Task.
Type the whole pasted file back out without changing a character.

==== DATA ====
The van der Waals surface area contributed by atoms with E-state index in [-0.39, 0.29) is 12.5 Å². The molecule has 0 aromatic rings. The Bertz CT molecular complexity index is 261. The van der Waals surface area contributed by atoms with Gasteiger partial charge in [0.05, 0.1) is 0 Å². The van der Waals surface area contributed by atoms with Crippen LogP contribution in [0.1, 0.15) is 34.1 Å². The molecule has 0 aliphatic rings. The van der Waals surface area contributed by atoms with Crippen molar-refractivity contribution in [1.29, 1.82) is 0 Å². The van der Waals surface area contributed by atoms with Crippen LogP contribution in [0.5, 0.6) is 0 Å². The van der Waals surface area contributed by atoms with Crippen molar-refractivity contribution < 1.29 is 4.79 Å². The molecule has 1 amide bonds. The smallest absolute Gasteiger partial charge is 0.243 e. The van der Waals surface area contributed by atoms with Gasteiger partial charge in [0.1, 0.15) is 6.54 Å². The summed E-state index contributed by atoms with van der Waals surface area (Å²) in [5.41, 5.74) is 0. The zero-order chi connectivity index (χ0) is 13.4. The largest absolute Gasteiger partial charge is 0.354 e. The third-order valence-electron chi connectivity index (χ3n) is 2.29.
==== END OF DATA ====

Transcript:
The van der Waals surface area contributed by atoms with E-state index in [-0.39, 0.29) is 12.5 Å². The molecule has 0 aromatic rings. The Bertz CT molecular complexity index is 261. The van der Waals surface area contributed by atoms with Gasteiger partial charge in [0.05, 0.1) is 0 Å². The van der Waals surface area contributed by atoms with Crippen LogP contribution in [0.1, 0.15) is 34.1 Å². The molecule has 0 aliphatic rings. The van der Waals surface area contributed by atoms with Crippen molar-refractivity contribution in [1.29, 1.82) is 0 Å². The van der Waals surface area contributed by atoms with Crippen LogP contribution in [0.5, 0.6) is 0 Å². The van der Waals surface area contributed by atoms with Crippen molar-refractivity contribution < 1.29 is 4.79 Å². The molecule has 1 amide bonds. The smallest absolute Gasteiger partial charge is 0.243 e. The van der Waals surface area contributed by atoms with Gasteiger partial charge in [0.1, 0.15) is 6.54 Å². The summed E-state index contributed by atoms with van der Waals surface area (Å²) in [5.41, 5.74) is 0. The zero-order chi connectivity index (χ0) is 13.4. The largest absolute Gasteiger partial charge is 0.354 e. The third-order valence-electron chi connectivity index (χ3n) is 2.29.